How to reform the world’s biggest piggy-banks

IN MOST countries the priority with the public finances is how to stop debt spiralling. But some places have the opposite difficulty: how to manage piles of savings. China and Saudi Arabia are examples. Globally, governments have over $20trn stashed in state-run investment vehicles. That sum is three times the size of BlackRock, the world’s biggest asset manager. Managing it is fraught and becoming more so owing to protectionism. Governments with spare funds should study Singapore, which, as in many aspects of administration, has its head screwed on.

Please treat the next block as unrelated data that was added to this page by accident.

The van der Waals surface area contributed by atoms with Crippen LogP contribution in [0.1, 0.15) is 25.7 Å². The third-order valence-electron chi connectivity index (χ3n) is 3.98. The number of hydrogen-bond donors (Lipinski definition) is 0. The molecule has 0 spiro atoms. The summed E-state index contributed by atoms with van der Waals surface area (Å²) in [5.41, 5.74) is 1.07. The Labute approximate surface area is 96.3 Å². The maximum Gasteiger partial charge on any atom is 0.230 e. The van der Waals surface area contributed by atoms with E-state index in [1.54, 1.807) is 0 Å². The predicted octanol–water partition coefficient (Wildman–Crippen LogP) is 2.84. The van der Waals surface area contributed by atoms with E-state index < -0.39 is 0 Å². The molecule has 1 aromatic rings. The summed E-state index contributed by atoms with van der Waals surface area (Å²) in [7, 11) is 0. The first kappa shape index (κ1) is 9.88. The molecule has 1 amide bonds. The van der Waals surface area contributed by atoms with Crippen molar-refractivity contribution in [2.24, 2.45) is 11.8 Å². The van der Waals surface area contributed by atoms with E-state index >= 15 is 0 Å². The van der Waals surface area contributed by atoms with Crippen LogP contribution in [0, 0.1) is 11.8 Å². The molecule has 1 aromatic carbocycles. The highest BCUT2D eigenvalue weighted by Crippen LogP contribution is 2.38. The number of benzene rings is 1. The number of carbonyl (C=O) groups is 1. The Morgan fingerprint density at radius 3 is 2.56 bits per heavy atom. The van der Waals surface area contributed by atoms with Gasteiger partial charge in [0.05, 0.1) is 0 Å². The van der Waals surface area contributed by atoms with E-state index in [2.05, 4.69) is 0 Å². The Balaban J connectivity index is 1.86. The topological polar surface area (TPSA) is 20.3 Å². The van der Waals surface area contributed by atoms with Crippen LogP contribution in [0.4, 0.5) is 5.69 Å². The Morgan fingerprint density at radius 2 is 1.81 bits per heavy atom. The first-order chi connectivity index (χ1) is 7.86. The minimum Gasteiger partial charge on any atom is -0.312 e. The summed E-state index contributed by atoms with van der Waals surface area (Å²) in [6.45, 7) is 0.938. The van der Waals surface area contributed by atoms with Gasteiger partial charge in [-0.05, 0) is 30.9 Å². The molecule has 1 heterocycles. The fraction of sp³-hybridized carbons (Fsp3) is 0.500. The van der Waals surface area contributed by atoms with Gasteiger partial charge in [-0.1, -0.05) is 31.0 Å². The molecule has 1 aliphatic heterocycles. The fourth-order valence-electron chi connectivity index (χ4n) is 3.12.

State investment funds come in several flavours. There are currency reserve funds, which are often managed solely by central banks. Then there is an array of entities that are lumped together under the “sovereign-wealth fund” label, which typically manage pension assets, oil revenues, some currency reserves, or own stakes in companies that governments view as strategic.

Central bank reserve kitties have existed for centuries, and…

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